by Marc Poellhuber
Putting your devices on airplane mode
When the flight attendant asks passengers to turn off all electronic devices, the way to do this with an iPad or iPhone is to go to the Settings icon and slide the button next to the Airplane icon until you see it turn green. You can check the upper left portion of the screen to confirm that a small airplane image replaces the usual row of 5 circles representing cellular and the three-layered wave indicating wireless access (Wi-Fi).
Making camping reservations
My girlfriend and I had been on Big Island in Hawaii in a fancy bed and breakfast that we had booked for the first week, but wanted to go camping the second week. In Hawaii, you can’t just show up at the State camping grounds; you need to reserve online. But, we had no computer. Traveling around in our rented Ford Explorer, we stumbled upon an Internet Café and saw the light: I had my iPhone! It had been on airplane mode to avoid roaming charges — as much as a $1.50 a minute for leaving your phone on when traveling in the US. (Check with your provider about roaming charges and plans to avoid them before you leave Canada.) I discovered I could stay in airplane mode but still activate the Wi-Fi and we were able to make reservations from the phone using the Safari App, which made us happy campers.
Letting your friend access email from your phone
I checked my email on the Internet and my girlfriend had immediately wanted to check on how her cat was doing. My Phone Mail App was set up for my account only, but I realized she could use my phone web browser and login into her Bell Web Mail account. With your phone, you can check your own mail with a Mail App or with the Gmail App. For someone else’s email, use Safari or another browser. Just go to the gmail.com site and log in. Remember to have other users log off when they are done. Fortunately, she knew her password. Memorize your password even if you don’t bring your computer.
Internet banking from your phone
Last winter, I was enjoying the beach in the Dominican Republic. Because I didn’t bring my computer, I checked my email on my iPhone at the hotel lounge. I panicked when I discovered I had to make an immediate payment! I had done Internet banking from my computer but never attempted it on my iPhone. I suddenly remembered Hawaii and tried to log into my Internet banking web site. It worked! They even had a mobile version of their site. Mobile versions of sites are simplified for smaller screens like phones and the site usually recognizes your device. I had to set up a new billing account for the payment and the mobile version of my bank web site didn’t show that option. I discovered it was possible to revert to standard navigation —but I found the function and was able to make the payment.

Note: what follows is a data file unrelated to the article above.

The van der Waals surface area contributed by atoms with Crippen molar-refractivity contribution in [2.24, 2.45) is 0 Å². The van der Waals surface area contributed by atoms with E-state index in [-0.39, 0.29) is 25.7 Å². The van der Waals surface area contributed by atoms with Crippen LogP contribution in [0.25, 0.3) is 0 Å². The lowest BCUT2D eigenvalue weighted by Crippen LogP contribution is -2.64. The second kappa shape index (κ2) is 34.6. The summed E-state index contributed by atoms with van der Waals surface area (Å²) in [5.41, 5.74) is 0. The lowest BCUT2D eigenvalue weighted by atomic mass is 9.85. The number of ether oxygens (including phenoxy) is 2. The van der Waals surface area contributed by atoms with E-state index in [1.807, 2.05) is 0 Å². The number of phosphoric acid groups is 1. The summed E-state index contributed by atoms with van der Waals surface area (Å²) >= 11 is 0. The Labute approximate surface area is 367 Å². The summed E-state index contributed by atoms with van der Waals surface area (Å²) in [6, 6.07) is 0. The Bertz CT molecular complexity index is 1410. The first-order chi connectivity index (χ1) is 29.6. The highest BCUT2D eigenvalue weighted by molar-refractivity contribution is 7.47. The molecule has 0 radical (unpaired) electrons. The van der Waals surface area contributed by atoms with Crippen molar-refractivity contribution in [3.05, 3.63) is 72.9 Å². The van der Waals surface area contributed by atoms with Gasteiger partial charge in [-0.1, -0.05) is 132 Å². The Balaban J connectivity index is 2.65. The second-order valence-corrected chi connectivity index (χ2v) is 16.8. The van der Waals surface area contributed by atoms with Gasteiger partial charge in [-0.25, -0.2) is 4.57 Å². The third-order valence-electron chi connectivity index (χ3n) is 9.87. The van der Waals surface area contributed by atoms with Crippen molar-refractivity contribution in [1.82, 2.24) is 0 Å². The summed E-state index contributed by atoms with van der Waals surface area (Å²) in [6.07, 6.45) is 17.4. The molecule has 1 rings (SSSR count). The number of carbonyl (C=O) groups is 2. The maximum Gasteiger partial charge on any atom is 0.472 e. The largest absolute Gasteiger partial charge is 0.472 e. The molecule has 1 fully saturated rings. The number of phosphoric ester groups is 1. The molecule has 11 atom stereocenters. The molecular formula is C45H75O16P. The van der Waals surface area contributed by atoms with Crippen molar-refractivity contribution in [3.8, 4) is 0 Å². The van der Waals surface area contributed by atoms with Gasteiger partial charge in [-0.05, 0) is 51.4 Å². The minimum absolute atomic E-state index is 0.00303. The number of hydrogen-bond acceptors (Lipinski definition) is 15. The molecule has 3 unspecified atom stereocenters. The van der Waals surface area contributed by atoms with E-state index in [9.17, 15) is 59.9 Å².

Google Maps anywhere?
In a sunny Val-David café, I saw a young man using the café Wi-Fi with his phone. He was preparing to drive to Montreal to meet a friend and wanted to use Google maps. I knew it would shut off once he was out of Wi-Fi range. I heard a familiar iPhone picture click and went over to him asking him what he had done.
“I took a picture of the Google map so that when I am walking in Montreal I can refer to it,” he replied. “The picture is in my Photo Album.” I asked him how to take a screen shot.
“It’s easy. You press the power button on the side of the phone and then press the round button under the screen. You will hear the familiar camera sound and voilà, your screen is now in your photo album, ready to access even while you are not connected.”
The above tips apply to all smartphones. The difference is in the procedure used to access the features. To get videos showing step-by-step instructions for your phone, search YouTube for Sony Screen Capture.
Please send comments and questions about computers, tablets, or phones to: firstname.lastname@example.org.